Comparing Constants Safely

When comparing two objects, the equals method is used to return true if they are identical. Typically, this leads to the following code :

if (name.equals("Jim")) {
}

The problem here is that whether intended or not, it is quite possible that the name value is null, in which case a null pointer exception would be thrown. A better practice is to execute the equals method of the string constant “Jim” instead :

if ("Jim".equals(name)) {
}

Since the constant is never null, a null exception will not be thrown, and if the other value is null, the equals comparison will fail.

If you are using Java 7 or above, the new Objects class has an equals static method to compare two objects while taking null values into account.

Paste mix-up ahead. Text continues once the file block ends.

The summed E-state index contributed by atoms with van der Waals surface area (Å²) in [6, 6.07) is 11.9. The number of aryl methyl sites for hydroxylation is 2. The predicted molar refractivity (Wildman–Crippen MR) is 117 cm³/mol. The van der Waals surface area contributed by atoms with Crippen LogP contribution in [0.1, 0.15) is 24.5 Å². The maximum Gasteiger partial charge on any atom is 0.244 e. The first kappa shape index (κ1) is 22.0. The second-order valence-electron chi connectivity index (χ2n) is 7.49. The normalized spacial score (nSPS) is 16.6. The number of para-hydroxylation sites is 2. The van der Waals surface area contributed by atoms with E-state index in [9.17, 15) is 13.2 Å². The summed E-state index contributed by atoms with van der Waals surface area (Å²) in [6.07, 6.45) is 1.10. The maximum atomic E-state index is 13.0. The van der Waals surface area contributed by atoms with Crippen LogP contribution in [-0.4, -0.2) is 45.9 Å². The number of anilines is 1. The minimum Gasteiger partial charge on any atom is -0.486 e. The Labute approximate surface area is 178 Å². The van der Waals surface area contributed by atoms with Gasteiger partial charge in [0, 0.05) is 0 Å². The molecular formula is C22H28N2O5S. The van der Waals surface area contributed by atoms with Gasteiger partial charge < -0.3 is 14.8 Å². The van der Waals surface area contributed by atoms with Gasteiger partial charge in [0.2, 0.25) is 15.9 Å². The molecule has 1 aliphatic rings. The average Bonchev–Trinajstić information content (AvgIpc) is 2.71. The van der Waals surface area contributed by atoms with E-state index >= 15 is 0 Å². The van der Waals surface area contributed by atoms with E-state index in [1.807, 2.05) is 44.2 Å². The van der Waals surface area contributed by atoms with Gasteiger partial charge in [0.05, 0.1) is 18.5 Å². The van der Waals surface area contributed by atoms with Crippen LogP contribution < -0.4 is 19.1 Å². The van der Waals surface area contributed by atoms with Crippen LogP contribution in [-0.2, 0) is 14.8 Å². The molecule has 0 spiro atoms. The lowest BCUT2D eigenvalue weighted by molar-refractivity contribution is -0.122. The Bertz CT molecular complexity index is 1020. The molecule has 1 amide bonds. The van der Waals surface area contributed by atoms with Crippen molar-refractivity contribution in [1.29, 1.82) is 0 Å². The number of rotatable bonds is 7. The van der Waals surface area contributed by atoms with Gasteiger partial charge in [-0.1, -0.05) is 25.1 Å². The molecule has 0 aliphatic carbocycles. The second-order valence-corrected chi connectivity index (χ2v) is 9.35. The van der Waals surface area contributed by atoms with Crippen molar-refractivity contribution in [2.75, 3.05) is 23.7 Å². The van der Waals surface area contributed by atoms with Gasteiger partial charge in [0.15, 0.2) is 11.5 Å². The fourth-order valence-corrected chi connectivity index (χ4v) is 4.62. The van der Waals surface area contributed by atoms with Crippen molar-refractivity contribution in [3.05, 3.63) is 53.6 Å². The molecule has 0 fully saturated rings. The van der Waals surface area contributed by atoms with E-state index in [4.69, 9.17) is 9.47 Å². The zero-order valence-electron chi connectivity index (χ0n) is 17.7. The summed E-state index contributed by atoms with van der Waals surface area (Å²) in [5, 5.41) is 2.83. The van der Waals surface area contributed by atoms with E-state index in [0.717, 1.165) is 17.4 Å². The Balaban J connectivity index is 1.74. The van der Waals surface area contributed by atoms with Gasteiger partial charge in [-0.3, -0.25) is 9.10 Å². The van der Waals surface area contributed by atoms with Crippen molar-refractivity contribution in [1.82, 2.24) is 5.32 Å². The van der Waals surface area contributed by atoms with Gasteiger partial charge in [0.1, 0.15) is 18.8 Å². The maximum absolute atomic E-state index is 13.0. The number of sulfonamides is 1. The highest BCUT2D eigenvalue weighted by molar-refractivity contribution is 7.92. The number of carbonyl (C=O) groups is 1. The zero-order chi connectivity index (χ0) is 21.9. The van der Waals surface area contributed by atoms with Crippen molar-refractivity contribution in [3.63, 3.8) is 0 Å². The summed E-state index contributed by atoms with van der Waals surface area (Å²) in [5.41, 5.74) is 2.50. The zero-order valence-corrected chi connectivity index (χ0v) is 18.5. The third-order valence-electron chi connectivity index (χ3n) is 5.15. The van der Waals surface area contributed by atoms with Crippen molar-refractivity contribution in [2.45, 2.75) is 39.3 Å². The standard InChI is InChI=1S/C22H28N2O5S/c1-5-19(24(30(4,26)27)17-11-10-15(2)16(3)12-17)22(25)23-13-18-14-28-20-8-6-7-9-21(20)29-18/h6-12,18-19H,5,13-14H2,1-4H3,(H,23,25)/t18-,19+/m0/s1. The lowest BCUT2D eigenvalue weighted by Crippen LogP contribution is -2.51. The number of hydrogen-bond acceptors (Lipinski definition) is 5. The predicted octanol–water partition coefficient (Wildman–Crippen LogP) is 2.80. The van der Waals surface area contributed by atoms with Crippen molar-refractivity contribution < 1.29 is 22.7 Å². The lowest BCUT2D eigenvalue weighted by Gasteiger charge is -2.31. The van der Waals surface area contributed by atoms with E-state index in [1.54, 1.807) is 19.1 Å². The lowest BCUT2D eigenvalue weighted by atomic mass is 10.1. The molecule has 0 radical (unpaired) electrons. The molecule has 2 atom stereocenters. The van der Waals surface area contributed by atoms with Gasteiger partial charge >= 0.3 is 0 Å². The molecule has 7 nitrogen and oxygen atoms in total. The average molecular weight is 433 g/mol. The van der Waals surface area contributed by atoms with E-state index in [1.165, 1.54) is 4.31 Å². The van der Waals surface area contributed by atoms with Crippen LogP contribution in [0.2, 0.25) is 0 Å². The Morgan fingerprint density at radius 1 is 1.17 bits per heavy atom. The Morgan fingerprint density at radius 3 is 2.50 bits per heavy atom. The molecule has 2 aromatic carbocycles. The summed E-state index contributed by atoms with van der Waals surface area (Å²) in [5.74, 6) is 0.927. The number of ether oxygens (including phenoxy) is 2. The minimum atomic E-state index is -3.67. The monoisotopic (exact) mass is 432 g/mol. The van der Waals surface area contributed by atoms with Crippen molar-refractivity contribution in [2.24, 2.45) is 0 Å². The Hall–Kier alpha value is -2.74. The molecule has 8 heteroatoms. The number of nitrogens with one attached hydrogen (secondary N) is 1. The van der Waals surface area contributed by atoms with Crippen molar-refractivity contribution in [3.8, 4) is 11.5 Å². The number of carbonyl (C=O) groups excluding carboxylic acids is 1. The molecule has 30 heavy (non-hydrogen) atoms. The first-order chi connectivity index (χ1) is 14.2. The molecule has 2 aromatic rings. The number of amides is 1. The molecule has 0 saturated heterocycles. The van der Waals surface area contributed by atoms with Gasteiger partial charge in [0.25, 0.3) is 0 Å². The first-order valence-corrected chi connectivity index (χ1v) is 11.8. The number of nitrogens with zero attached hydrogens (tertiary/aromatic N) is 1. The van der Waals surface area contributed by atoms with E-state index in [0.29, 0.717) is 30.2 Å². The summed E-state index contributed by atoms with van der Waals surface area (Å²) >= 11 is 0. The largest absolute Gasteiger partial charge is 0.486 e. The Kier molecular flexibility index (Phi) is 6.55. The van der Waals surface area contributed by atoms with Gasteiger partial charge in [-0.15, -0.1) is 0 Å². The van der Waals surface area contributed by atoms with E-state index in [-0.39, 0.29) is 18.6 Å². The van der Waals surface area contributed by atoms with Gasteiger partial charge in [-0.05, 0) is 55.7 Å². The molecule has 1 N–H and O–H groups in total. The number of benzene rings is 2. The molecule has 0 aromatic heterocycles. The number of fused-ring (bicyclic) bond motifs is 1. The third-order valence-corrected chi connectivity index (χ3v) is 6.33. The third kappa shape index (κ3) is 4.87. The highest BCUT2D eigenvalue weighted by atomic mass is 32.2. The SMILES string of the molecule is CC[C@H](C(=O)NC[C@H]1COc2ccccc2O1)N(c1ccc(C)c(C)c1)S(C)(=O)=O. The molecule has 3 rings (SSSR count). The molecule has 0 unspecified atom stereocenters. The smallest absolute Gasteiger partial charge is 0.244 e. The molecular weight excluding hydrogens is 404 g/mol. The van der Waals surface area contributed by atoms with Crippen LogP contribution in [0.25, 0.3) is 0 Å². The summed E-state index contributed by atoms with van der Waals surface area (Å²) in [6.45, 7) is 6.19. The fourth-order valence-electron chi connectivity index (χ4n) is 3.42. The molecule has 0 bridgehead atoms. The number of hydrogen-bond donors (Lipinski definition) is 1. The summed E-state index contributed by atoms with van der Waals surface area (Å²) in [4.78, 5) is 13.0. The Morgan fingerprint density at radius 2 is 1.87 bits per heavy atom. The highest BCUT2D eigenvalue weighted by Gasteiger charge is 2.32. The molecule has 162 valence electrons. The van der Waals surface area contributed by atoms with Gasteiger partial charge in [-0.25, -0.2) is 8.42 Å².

if (Objects.equals(name,"Jim")) {
}

Alternatively if you are using a java version prior to Java 7, but using the guava library you can use the Objects class which has a static equal() method that takes two objects and handles null cases for you. It should also be noted that there are probably a number of other implementations in various libraries (i.e. Apache Commons)

One thought on “Comparing Constants Safely

  1. Kieron Wilkinson

    Thanks for the Objects reference, I hadn’t seen that.

    I’ve always disliked the “backwards” equality comparison. It just doesn’t seem as readable to me.

    But actually, we’ve been pretty successful if getting rid of use of nulls from many of our main codebases, to an extent that doing the more natural equality comparison is preferable exactly because it will produce an NPE. It means it’s a bug, and it will fail fast, rather than hiding the problem.

    This is of course much more difficult in a legacy codebase. We’ve found the use of IntelliJ’s Nullable/NotNull annotations invaluable there.